Catching up with the cast of 'The Giver'


It took 18 years for producers Nikki Silver and Jeff Bridges to realize their wish of adapting The Giver, Lois Lowry’s popular children’s book (it was still considered a children’s book in those days, before the publishing industry had, like realtors bestowing a trendy name upon a neighborhood whose boundaries are disputed, established the trendy subgenre of fiction for the indefinably aged known as “Young Adult”). And a good thing, too, Bridges acknowledged at this morning’s press conference for the film, held at the Marriott Essex House in Manhattan. If they hadn’t suffered delays, they would have been unable to cast 17-year-old Odeya Rush, for instance. “Odeya wouldn’t have been born,” Bridges pointed out.

“I’m just glad it didn’t take any longer,” quipped Lowry. “Because I’m 77 years old.”

The Giver first came to Bridges’ attention while he was searching for a project in which he could direct his father, the late Lloyd Bridges.  A photo of an old, grizzled man adorned the copy of the novel, and Bridges thought, “Oh yeah, my Dad could play that part.” His interest was further piqued by the book’s Newbery Medal, and its controversial reputation: The Giver was banned in certain schools. Award-winning material and real-world drama? “The money guys are going to go crazy for this,” Bridges remembered thinking. “That did not prove to be true.”

Though he was able to enlist the support of his manager at the time, Neil Koenisgberg, who would become a fellow producer on the film, and Silver, even hiring screenwriter Robert Weide to pen a draft of the adaptation, Bridges saw his project languish for nearly two decades. However, “I’m pleased it did take so long,” he affirmed. “This is the right team.”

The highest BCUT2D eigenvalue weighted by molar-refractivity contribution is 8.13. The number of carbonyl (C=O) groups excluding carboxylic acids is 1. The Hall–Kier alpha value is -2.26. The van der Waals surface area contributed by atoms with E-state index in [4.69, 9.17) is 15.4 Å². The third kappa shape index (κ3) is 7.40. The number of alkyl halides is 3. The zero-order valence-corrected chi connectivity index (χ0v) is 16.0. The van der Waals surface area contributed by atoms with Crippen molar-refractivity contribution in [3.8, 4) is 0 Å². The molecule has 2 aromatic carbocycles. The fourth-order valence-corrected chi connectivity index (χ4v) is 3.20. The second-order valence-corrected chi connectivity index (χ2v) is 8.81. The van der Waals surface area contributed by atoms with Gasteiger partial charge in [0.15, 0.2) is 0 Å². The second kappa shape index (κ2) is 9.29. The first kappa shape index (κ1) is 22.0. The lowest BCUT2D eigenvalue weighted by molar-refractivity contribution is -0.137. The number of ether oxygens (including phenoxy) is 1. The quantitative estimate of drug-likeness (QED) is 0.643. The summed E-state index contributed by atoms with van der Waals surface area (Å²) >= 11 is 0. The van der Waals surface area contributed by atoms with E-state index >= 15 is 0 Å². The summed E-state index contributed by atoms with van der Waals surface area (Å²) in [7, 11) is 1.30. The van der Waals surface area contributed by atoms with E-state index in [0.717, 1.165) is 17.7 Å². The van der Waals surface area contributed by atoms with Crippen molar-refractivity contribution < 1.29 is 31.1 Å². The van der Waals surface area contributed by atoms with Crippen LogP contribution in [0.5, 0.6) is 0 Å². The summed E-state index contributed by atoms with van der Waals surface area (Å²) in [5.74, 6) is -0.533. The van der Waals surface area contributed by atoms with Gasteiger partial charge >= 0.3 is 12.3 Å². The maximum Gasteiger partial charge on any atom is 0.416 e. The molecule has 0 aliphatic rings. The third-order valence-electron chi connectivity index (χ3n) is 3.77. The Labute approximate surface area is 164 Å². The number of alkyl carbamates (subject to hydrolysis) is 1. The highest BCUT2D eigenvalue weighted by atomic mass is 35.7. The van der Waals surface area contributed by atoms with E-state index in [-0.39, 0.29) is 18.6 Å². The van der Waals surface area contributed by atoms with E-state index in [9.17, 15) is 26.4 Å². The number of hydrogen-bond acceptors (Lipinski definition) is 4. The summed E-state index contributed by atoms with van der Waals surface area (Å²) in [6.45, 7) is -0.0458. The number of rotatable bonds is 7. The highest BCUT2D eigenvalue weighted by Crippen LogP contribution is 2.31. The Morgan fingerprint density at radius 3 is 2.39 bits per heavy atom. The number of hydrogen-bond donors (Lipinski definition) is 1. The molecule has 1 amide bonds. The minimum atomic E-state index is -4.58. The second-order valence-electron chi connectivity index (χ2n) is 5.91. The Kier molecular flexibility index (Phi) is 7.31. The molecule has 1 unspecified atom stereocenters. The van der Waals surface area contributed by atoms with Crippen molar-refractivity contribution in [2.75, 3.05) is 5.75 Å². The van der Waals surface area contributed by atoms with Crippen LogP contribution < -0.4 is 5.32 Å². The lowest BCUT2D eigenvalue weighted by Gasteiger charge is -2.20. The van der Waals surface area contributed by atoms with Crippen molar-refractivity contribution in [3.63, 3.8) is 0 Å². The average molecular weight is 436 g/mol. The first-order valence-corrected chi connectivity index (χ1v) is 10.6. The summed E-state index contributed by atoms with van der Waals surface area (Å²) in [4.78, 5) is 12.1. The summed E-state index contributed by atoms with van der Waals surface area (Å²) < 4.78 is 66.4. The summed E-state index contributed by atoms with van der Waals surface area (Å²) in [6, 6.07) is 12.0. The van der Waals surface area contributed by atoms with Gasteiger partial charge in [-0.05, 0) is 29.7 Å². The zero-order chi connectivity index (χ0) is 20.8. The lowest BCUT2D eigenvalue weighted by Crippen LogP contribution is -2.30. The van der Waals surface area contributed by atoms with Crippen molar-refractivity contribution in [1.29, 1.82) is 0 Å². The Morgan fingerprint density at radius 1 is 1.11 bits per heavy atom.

The actor/producer’s ideal assemblage includes Salt director Phillip Noyce; playwright and screenwriter Michael Mitnick, who worked off Weide’s script; Brenton Thwaites (Oculus) in the lead role of Jonas; the aforementioned Rush as Jonas’ love interest Fiona; Katie Holmes as Jonas’ mother; “True Blood’s” Alexander Skarsgard as his father; Taylor Swift as Rosemary; Meryl Streep as the Chief Elder of their dystopian community; and Bridges as the titular Giver, or, as he’s properly known in the story, the Receiver of Memory. The Giver is set in a world of uniform “sameness,” an era following an undisclosed horror so awful, it prompted the community’s forefathers to do away with individuality and strong emotion, as well as popular memory of the two, in order to safeguard against future conflict. The Receiver of Memory alone knows how it feels to hurt, or lust or love, knowledge he or she retains so as to advise the leaders of the community. Only, the current Receiver is growing old, and must train his successor – enter the sensitive Jonas.

“It really kind of blew my mind in a way that stuck with me,” said Swift of the book. She, like Mitnick, and Streep and Bridges' own children, was assigned the novel in school, when she was in the fifth grade. Upon receiving the script, the singer, whose previous film credits include 2010’s Valentine’s Day and voicework on The Lorax, knew “if it was anything like the effect the book had on me, I’m going to do it.”